Obama's Designers Speak!
Candidate Barack Obama was reportedly made "a little uncomfortable" by the famous "O" logo (pictured above) created for him by Sol Sender, a Chicago-based graphic designer. That was just one of the interesting election tidbits disclosed at "Designing Obama," an event at NYC's Art Directors Club sponsored by Sappi Fine Papers. In addition to Sender, the discussion included Obama '08's head designer Scott Thomas and Steven Heller, who served as moderator.
Sender was unable to say exactly what about the logo made the President-elect uncomfortable in late 2006, during the infancy of the Obama campaign. (Moderator Heller never clearly established whether Sender and Obama have ever actually met.) Sender's opinion is that chief strategist David Axelrod chose the logo on Obama's behalf. News of the candidate's minor dissatisfaction with the logo eventually reached Sender, but Obama's reaction, whatever it may have been in reality, was far less important than the enthusiastic reception of the campaign's design strategy by Obama '08 supporters.
Scott Thomas compared his experience working on Barackobama.com to "building an airplane in mid-flight." The frenzied pace of the campaign left little time for research and testing. He approached the task with a set of core principles: Pull from images from the past (to combat detractors' claims that Obama lacked the experience necessary to be president); Make it about 'We' instead of 'He'; and Dismantle the notion of 'aloof.'.
Political considerations drove crucial design decisions, including the campaign's famous choice of Gotham as the official Obama '08 typeface. Sender's initial logo used Gill Sans, but Gotham became the favored font partly because of the unsavory activities typographer Eric Gill wrote about in his personal diaries, such as child molestation (involving Gill's own children), incest, and bestiality.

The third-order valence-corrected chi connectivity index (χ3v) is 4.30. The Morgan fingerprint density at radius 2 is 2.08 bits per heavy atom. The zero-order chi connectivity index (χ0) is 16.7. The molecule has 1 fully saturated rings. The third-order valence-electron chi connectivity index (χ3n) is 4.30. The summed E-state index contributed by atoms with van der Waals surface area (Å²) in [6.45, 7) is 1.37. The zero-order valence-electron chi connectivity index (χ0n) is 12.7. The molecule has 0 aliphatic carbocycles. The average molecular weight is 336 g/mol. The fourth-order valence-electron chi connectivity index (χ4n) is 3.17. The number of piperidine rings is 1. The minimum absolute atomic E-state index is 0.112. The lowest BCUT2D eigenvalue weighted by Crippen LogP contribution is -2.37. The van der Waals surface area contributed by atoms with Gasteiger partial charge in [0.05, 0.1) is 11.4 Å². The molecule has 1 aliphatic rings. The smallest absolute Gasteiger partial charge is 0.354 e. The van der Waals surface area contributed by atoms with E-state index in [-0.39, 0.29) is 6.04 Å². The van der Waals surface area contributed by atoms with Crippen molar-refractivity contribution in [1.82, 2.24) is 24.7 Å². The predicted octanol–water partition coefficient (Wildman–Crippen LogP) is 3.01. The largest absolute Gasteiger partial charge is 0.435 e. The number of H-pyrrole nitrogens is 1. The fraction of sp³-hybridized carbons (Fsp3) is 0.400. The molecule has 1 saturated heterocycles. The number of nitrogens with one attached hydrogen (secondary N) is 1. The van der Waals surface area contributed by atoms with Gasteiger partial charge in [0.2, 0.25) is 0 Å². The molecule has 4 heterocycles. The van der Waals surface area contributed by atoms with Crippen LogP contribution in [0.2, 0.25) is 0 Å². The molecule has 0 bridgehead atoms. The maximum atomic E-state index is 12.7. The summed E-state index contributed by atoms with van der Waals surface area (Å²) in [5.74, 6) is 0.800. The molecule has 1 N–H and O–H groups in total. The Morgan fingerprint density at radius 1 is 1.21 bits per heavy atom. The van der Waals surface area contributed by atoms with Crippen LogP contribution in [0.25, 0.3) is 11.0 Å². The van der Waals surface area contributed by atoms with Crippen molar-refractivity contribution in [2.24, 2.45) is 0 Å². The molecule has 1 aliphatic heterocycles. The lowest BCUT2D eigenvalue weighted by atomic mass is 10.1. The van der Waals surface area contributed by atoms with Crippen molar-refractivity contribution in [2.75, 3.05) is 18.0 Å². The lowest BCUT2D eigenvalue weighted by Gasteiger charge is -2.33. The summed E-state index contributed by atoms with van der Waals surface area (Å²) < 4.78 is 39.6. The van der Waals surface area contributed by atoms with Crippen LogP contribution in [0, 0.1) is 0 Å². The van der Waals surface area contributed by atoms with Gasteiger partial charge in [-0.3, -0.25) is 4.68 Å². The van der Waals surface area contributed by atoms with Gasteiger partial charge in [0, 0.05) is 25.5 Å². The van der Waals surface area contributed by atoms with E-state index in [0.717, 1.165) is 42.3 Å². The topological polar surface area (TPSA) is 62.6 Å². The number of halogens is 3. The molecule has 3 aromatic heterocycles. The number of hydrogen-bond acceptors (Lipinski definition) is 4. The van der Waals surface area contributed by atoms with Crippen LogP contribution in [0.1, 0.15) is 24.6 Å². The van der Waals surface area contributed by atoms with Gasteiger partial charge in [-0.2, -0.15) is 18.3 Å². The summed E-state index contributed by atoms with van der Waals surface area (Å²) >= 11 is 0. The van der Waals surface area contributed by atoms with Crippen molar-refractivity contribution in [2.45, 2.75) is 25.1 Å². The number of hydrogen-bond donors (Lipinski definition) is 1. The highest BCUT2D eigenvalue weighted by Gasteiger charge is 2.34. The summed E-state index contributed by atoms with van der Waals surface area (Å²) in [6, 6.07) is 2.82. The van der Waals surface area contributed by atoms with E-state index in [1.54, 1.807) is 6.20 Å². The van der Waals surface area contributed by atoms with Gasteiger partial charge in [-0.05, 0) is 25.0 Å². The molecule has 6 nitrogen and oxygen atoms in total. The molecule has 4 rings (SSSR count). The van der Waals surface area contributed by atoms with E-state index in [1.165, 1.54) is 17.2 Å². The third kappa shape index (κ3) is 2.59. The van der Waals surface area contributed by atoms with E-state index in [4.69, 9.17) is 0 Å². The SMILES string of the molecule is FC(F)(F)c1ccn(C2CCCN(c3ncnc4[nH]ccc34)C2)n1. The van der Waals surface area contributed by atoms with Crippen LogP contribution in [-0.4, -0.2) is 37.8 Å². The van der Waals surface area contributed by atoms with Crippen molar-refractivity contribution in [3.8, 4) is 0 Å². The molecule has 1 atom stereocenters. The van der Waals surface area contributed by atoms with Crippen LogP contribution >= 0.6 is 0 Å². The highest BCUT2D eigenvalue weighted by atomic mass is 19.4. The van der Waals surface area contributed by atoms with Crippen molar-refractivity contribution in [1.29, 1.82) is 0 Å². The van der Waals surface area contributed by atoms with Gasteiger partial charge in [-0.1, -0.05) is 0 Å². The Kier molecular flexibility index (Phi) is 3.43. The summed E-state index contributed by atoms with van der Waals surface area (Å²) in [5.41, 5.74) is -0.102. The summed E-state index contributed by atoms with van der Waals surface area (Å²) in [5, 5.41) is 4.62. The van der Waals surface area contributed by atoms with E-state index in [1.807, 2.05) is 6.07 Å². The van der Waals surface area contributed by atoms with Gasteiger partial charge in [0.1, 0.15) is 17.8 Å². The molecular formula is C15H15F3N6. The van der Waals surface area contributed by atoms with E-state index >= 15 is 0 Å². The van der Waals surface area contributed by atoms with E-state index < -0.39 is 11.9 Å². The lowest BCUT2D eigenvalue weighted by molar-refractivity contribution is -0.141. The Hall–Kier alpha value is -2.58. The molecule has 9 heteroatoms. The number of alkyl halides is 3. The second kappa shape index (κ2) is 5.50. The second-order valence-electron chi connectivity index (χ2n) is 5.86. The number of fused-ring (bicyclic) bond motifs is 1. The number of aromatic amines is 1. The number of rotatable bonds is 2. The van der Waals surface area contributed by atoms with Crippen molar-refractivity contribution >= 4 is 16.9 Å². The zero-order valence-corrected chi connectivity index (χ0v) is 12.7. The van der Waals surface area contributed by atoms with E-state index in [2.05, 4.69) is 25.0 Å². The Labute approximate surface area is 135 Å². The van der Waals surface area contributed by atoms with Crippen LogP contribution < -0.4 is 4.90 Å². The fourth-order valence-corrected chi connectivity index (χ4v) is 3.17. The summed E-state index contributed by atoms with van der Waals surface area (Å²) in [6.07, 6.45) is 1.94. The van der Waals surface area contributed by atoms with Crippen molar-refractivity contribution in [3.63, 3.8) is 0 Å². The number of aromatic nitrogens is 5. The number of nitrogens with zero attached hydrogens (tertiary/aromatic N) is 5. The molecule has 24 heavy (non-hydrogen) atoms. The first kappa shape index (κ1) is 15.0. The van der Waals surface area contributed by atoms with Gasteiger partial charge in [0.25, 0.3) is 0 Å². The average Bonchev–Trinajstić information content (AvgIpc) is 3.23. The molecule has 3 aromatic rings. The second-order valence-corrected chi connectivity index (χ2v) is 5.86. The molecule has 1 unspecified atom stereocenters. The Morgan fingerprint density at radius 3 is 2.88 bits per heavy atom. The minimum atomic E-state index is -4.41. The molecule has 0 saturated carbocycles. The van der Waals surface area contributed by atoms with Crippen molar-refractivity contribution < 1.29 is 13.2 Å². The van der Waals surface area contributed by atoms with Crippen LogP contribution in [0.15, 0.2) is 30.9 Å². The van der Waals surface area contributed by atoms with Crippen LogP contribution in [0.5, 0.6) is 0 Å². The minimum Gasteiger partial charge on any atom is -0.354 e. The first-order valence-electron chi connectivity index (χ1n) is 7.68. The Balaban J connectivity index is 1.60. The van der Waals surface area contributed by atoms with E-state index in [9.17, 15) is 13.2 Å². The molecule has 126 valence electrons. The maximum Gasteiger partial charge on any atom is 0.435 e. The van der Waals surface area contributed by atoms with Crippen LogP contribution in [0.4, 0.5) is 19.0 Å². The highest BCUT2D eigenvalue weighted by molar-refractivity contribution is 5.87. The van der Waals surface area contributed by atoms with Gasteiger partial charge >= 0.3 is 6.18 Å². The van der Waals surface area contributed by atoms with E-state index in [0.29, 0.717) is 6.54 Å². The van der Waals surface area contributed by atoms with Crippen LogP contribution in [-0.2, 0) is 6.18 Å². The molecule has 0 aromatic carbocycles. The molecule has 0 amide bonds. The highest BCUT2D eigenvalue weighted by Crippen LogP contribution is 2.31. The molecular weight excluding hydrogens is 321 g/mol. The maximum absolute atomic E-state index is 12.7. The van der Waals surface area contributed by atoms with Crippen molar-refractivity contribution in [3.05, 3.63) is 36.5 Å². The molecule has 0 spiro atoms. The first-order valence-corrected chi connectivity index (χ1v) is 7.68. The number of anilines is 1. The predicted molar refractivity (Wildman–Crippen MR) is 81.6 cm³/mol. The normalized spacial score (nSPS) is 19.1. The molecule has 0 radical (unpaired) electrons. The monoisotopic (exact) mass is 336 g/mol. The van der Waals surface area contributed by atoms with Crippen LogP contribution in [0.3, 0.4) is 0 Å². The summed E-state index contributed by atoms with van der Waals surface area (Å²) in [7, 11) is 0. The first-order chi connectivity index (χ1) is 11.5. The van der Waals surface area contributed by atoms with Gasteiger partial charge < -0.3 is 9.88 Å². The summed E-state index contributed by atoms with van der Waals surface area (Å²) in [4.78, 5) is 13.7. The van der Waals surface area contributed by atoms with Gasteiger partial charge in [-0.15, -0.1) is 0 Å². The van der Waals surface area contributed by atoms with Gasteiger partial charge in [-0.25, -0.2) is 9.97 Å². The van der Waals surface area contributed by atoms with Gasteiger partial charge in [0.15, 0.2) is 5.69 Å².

When Heller asked Thomas to name the most heated design battle he had to fight during the campaign, Thomas brought up the infamous "presidential seal" debacle from June 2008, in which Obama (who was then not even the Democratic nominee for president) was criticized for using a seal that closely resembled that of the nation's chief executive. According to Thomas, an overzealous campaign worker on Obama's advance team ordered the seal to be created despite the warnings of the designers, but Thomas's team ended up in the hot seat. "My ear was buzzing for two days," Thomas said. Sender then provocatively suggested that although the "presidential seal" was used by the campaign only briefly, seeing Obama-the-candidate standing behind that familiar regal eagle had a lingering effect in the minds of voters. "There's a power in that image," said Sender.
Obama himself wasn't among those who chastised Thomas after the seal backlash, as you may have guessed. The candidate seldom had occasion to visit HQ, but Thomas spoke about a funny encounter he had with Obama: During one of his rare walk-throughs, Obama asked Thomas what he was up to, and the designer responded, "Making you look good. That's what we do all day: Photoshop your face."
All that Photoshopping paid off, as we now know. Obama's historic win must be at least partly attributed to the savvy and skills of the professionals responsible for his messaging. Though the campaign is over, the work of Thomas's team is memorialized in one final seal that is still around, at least for the time being: the seal of the office of the President-elect, which the triumphant Obama '08 designers whipped up the day after the election as a last hurrah.
Who, though, owns this work, including the world-renowned "O"? After Steven Heller asked that question, there was a short, confused silence, after which Thomas replied: "I think the best answer would be the American people."
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